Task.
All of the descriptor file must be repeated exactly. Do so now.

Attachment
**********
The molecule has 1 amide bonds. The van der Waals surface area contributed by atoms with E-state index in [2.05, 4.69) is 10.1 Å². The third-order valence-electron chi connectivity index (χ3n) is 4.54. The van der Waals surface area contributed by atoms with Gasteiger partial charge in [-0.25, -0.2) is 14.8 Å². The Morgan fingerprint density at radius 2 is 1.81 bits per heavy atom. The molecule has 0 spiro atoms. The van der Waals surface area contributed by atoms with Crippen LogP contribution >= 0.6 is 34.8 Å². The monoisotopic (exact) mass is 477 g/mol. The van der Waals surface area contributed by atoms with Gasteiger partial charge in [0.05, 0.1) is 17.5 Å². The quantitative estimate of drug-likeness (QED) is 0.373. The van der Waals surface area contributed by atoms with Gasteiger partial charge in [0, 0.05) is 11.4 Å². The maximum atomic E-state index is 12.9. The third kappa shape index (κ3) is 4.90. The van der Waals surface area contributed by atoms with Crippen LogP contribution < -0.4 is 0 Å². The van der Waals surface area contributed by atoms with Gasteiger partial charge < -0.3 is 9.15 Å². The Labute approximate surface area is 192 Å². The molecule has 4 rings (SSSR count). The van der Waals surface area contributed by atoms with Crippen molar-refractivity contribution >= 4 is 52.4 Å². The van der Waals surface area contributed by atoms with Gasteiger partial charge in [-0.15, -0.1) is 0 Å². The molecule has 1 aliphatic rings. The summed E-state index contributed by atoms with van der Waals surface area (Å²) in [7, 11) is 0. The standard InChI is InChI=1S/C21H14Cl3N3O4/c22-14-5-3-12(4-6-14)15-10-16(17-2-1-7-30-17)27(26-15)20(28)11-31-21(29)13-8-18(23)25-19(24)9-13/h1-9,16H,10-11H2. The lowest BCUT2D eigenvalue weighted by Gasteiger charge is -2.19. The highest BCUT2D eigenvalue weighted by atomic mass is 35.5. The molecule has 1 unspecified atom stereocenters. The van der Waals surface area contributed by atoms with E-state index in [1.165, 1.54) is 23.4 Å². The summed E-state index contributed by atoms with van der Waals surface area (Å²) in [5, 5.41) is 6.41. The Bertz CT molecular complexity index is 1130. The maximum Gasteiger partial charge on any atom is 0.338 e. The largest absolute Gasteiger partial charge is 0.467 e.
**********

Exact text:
The molecule has 1 amide bonds. The van der Waals surface area contributed by atoms with E-state index in [2.05, 4.69) is 10.1 Å². The third-order valence-electron chi connectivity index (χ3n) is 4.54. The van der Waals surface area contributed by atoms with Gasteiger partial charge in [-0.25, -0.2) is 14.8 Å². The Morgan fingerprint density at radius 2 is 1.81 bits per heavy atom. The molecule has 0 spiro atoms. The van der Waals surface area contributed by atoms with Crippen LogP contribution >= 0.6 is 34.8 Å². The monoisotopic (exact) mass is 477 g/mol. The van der Waals surface area contributed by atoms with Gasteiger partial charge in [0.05, 0.1) is 17.5 Å². The quantitative estimate of drug-likeness (QED) is 0.373. The van der Waals surface area contributed by atoms with Gasteiger partial charge in [0, 0.05) is 11.4 Å². The maximum atomic E-state index is 12.9. The third kappa shape index (κ3) is 4.90. The van der Waals surface area contributed by atoms with Crippen LogP contribution < -0.4 is 0 Å². The van der Waals surface area contributed by atoms with Gasteiger partial charge < -0.3 is 9.15 Å². The Labute approximate surface area is 192 Å². The molecule has 4 rings (SSSR count). The van der Waals surface area contributed by atoms with Crippen molar-refractivity contribution >= 4 is 52.4 Å². The van der Waals surface area contributed by atoms with Gasteiger partial charge in [-0.15, -0.1) is 0 Å². The molecule has 1 aliphatic rings. The summed E-state index contributed by atoms with van der Waals surface area (Å²) in [7, 11) is 0. The standard InChI is InChI=1S/C21H14Cl3N3O4/c22-14-5-3-12(4-6-14)15-10-16(17-2-1-7-30-17)27(26-15)20(28)11-31-21(29)13-8-18(23)25-19(24)9-13/h1-9,16H,10-11H2. The lowest BCUT2D eigenvalue weighted by Gasteiger charge is -2.19. The highest BCUT2D eigenvalue weighted by atomic mass is 35.5. The molecule has 1 unspecified atom stereocenters. The van der Waals surface area contributed by atoms with E-state index in [1.165, 1.54) is 23.4 Å². The summed E-state index contributed by atoms with van der Waals surface area (Å²) in [5, 5.41) is 6.41. The Bertz CT molecular complexity index is 1130. The maximum Gasteiger partial charge on any atom is 0.338 e. The largest absolute Gasteiger partial charge is 0.467 e.